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Finance at your fingertips

If HR people want to make a business case for what they do, they have to present it in the language CEOs understand. Stefan Stern reports on the growing need for financial literacy

You can bet your life that Enrons former VP of HR, Cindy Olson, wishes shed had a better grasp of finance. The US energy giants demise was only the latest example of an apparently healthy corporation collapsing when the wonderful numbers published in its quarterly reports validated, one might add, by a global accountancy firm turned out to be built on sand.

The Enron fiasco has led to an outbreak of corporate candour, in the US at least. General Electrics latest accounts were 30% larger than usual, with lots of space taken up explaining a few innovative financial moves.

If you as HR director dont understand the figures, how can you fulfil your responsibility for corporate governance? Now is the time to overcome prejudice and nervousness, and get much more financially literate. Even if your firm isnt about to go bust in a sea of bogus accounting, there are lots of reasons why HR needs to get its financial act together.

Financial literacy means being able to take a full part in business discussions, says John Pearson, an associate of the Henley Management College, and an experienced trainer of managers new to the basics of finance. This is now a core competency for any senior manager. Being financially aware is as important as being commercially aware.

Non-accountants need to be able to feel comfortable when dealing with finance, Pearson adds. You dont have to become an expert youve got financial people for that. But you have to be able to ask the right questions, and judge the quality of the answers you are getting. On a three-day residential course, Pearson says, he can equip managers to be competent in finance and able to understand what a balance sheet means.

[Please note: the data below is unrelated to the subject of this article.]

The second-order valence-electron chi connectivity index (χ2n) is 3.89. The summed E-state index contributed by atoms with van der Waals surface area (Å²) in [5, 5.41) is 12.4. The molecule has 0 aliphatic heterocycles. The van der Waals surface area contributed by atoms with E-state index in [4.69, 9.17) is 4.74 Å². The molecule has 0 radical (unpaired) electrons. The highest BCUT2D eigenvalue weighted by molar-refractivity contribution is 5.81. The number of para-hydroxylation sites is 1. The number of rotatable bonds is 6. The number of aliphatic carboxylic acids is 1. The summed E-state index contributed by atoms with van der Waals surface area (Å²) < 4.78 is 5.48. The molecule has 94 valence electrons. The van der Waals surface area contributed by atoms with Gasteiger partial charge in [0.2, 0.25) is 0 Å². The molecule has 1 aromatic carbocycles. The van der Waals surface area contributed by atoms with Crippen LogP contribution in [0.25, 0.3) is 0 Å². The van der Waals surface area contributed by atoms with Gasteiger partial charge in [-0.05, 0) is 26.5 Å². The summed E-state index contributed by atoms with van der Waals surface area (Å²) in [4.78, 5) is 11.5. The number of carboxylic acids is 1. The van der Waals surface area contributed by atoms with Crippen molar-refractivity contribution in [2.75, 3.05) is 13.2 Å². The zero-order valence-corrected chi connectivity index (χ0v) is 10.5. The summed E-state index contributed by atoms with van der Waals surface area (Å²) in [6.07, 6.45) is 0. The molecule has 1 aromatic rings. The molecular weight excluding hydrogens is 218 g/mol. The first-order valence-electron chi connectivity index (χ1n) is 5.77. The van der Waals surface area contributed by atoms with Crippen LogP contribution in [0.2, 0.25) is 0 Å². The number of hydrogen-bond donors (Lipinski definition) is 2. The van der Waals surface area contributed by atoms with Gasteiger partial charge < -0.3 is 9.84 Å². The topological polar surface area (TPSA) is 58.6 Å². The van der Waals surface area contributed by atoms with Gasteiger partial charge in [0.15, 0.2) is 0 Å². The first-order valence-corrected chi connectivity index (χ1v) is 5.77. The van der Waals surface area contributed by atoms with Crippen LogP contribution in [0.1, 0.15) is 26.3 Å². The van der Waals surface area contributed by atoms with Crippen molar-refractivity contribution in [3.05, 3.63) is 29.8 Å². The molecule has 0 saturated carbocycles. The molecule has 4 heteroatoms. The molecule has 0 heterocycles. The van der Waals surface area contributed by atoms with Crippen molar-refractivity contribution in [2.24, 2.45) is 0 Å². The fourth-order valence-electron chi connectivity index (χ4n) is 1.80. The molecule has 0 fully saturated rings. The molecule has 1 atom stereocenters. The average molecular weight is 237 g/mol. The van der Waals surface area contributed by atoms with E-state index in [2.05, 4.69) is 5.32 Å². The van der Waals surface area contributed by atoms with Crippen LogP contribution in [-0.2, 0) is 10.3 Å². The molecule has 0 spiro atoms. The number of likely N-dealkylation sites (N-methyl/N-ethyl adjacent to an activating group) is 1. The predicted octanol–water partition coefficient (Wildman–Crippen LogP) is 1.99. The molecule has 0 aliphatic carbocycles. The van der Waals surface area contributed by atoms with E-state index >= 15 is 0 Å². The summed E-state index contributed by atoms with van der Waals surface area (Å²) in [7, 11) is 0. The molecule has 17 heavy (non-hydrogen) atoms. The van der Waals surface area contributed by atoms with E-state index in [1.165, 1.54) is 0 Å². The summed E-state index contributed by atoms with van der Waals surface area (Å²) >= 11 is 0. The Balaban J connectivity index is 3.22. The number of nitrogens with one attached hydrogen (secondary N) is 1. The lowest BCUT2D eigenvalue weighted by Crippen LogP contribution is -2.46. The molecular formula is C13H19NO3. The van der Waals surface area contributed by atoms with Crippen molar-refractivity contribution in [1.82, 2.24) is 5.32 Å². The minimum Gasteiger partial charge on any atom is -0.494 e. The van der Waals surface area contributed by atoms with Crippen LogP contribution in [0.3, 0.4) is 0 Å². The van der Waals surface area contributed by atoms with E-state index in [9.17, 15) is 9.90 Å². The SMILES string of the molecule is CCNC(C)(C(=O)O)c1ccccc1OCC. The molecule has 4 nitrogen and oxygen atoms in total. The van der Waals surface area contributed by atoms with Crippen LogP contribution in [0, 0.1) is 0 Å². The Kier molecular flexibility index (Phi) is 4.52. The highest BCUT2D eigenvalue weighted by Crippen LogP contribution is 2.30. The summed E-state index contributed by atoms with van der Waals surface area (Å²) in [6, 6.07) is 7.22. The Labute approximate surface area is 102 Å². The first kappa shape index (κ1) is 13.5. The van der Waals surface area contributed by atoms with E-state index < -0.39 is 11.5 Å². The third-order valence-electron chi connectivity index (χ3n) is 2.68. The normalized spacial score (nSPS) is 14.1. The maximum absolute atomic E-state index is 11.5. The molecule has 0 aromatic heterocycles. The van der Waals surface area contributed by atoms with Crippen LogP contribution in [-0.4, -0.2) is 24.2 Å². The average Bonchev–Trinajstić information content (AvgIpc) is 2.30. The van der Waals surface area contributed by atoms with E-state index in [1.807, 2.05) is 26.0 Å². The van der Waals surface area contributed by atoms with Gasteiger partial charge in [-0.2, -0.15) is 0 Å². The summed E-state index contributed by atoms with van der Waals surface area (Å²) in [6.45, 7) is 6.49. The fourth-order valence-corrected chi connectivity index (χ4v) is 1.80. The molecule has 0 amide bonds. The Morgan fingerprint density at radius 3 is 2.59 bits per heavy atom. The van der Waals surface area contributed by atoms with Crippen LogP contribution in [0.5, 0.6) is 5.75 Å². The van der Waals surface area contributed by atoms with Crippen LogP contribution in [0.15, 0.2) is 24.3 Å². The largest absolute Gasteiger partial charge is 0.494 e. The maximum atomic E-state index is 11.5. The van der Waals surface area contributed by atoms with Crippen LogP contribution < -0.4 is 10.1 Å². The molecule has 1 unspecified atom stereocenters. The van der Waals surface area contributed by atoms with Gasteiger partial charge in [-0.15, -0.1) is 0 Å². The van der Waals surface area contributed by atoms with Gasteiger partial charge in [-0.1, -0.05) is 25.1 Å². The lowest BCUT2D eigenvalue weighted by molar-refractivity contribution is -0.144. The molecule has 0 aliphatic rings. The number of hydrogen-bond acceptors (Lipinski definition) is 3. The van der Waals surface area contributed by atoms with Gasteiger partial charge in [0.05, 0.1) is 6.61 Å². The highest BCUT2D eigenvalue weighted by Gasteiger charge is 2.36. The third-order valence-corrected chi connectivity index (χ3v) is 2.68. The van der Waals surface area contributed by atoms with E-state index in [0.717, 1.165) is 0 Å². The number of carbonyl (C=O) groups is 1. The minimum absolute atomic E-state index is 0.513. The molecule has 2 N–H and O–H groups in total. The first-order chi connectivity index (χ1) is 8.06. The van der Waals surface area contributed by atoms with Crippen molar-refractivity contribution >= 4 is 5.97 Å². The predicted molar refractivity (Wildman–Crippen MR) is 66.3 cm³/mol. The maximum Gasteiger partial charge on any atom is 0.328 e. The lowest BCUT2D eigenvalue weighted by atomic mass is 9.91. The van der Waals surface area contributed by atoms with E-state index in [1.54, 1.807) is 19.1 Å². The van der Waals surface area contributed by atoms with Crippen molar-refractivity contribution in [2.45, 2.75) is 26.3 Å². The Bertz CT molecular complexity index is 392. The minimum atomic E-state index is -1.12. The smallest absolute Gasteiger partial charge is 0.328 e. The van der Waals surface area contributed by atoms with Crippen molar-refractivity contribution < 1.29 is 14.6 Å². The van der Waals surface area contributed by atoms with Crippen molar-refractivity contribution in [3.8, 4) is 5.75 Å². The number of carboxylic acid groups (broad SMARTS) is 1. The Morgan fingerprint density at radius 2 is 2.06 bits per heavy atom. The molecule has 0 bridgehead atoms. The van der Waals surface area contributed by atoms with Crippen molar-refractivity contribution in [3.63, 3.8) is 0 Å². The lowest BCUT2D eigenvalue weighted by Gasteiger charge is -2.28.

Business planning, resourcing, bids for investment all these arguments end up revolving around money. People are the most expensive resource for any company, Pearson points out. If you want to present a business case for what you are doing, you will need to have the right numbers at your fingertips, and be able to present them convincingly.

Norma Bresciani, director of HR and operations at the Barkland Group, a contract cleaning company, went through the Henley course and is now far better equipped to do her job, she says.

I went in to the course knowing little about finance, and came out feeling I could really take part in financial discussions at any level, Bresciani says.

HR can be so undervalued, she adds. If you can stand up in a meeting with your CEO, who may be trained as an accountant, and talk sensibly in terms of percentages, ratios, turnover and so on, you certainly get their attention. And if you want to be a serious contender for a board level role, you need to be able to have this kind of conversation.

I never cease to be amazed how financially illiterate some senior managers are, says Pearson. They think that doing the books is pretty boring stuff. My job is to disabuse them of that. After Enron, nobody should need too much persuading.

Why you need to know about numbers

  • To take part in business and operational discussions without the need for simultaneous translation

  • To be equipped to provide cost benefit analysis on proposed HR initiatives

  • To make more impact internally and at key meetings

  • To understand better the financial imperatives dictating corporate decisions

  • To avoid getting hoodwinked by colleagues using fuzzy maths

  • To find out more quickly when its time to leave a sinking ship